A printed copy of the documents, in English and Dutch, submitted to the States General entitled Papieren Zyn Hoogheid ter Vergadering van hun Ed. Groot Mog. op den 20 October 1780 overgegeeven is in the Adams Papers, but see also the first volume of John Almon’s Remembrancer for 1781 (p. 37–48), which purports to include all of the documents that Yorke was ordered to submit, including letters of 8 April and 6 Sept. 1778 from Joan Derk van der Capellen tot den Pol to Henry Laurens. Included in the Dutch publication was the text of the draft treaty and letters, clearly indicating Amsterdam’s role in the negotiation, from Jean de Neufville to Samuel Stockton of 28 July 1779; Samuel Stockton to John Witherspoon of 14 April 1779; Jacob Gerard Dircks to Henry Laurens of 13 Dec. 1779; and Alexander Gillon to John Rutledge of 1 March 1780. JA was mentioned in Stockton’s letter of 14 April 1779, which noted that JA was to carry the letter on his return to America in 1779; and in Gillon’s letter of 1 March 1780, which referred to his unsuccessful effort in Feb. 1780 to elicit JA’s help in obtaining ships for the South Carolina navy (vol. 8:321–327, 343–344).
Amsterdam responded to the demands for an explanation on 25 October. The city admitted its role in the negotiation of the Lee-Neufville treaty, but argued that it was only a proposal, intended to prepare the way for the Netherlands to form a commercial relationship with the United States when and if it became independent. This was essentially the same position taken by Engelbert van Berckel, the principal advocate for the treaty among the Amsterdam leadership, in his letter to the Commissioners of 23 Sept. 1778 (vol. 7:65–66). A printed copy of Amsterdam’s reply, entitled Missive van Heeren Burgemeesteren en Regeerders der Stad Amsterdam, . . ., together with an English translation in the hand of Herman Le Roy, is in the Adams Papers.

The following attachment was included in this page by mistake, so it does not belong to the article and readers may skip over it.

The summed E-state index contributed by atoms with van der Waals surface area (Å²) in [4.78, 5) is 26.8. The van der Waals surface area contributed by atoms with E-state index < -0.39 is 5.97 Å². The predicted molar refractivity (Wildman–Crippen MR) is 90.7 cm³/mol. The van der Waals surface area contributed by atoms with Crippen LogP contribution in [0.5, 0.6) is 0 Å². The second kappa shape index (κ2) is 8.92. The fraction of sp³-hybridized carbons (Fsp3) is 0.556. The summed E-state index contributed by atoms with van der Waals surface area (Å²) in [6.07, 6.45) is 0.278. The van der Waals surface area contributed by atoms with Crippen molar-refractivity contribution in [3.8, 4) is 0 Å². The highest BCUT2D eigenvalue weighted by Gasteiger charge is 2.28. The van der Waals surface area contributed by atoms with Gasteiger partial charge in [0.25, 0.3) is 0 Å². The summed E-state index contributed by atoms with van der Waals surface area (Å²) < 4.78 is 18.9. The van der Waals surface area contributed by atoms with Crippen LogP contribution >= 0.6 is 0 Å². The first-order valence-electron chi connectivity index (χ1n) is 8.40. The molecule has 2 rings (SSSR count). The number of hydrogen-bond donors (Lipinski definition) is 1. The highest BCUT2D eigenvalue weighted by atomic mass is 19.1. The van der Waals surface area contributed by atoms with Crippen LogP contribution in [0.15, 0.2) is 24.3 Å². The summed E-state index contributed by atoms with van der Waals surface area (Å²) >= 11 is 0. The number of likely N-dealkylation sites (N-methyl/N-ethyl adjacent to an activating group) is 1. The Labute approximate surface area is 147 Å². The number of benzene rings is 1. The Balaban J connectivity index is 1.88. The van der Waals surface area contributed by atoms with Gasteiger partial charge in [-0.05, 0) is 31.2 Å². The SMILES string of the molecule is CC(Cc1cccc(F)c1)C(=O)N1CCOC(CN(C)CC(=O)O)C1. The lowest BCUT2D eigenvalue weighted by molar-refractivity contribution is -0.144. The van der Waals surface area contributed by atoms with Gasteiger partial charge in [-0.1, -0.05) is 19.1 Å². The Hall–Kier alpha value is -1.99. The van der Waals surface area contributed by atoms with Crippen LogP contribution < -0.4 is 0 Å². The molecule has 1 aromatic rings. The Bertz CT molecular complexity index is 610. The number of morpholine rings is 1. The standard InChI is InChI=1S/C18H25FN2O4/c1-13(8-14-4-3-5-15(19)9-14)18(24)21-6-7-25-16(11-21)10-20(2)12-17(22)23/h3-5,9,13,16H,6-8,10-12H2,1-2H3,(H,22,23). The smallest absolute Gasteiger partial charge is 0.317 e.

Both the Papieren and the Missive were filmed at 20 Oct. 1780, Adams Papers, Microfilms, Reel No. 353. The position taken by Amsterdam was clearly unsatisfactory to Great Britain as is evident from the memorial presented to the States General by Sir Joseph Yorke on 10 Nov. (to the president of Congress, 16 Nov., No. 20, below).
Although JA, in this letter and others in November and December, indicates that the disclosure of the Lee-Neufville treaty by the submission and later publication of the documents was “a fortunate Event,” his judgment was more muted in 1809, when he published this letter in the Boston Patriot. There he wrote that “although Mr. Vanberkel, with all that honor, integrity and fortitude which marked his character through the whole course of his life, frankly avowed the measure [the Lee-Neufville treaty], and although the regency of Amsterdam resolved to support it, yet it is certain, the discovery of it spread an universal consternation throughout the seven Provinces. I do not remember to have found one person who pretended to see the wisdom of it, though no man doubted the purity of the design. . . . I have always believed that the regency was importuned into this measure by Mr. De Neufville, who was then a very busy and a very popular man upon the Exchange of Amsterdam” (JA, Corr. in the Boston Patriot description begins Correspondence of the Late President Adams. Originally Published in the Boston Patriot. In a Series of Letters, Boston, 1809–1810; 10 pts. description ends , p. 261–262).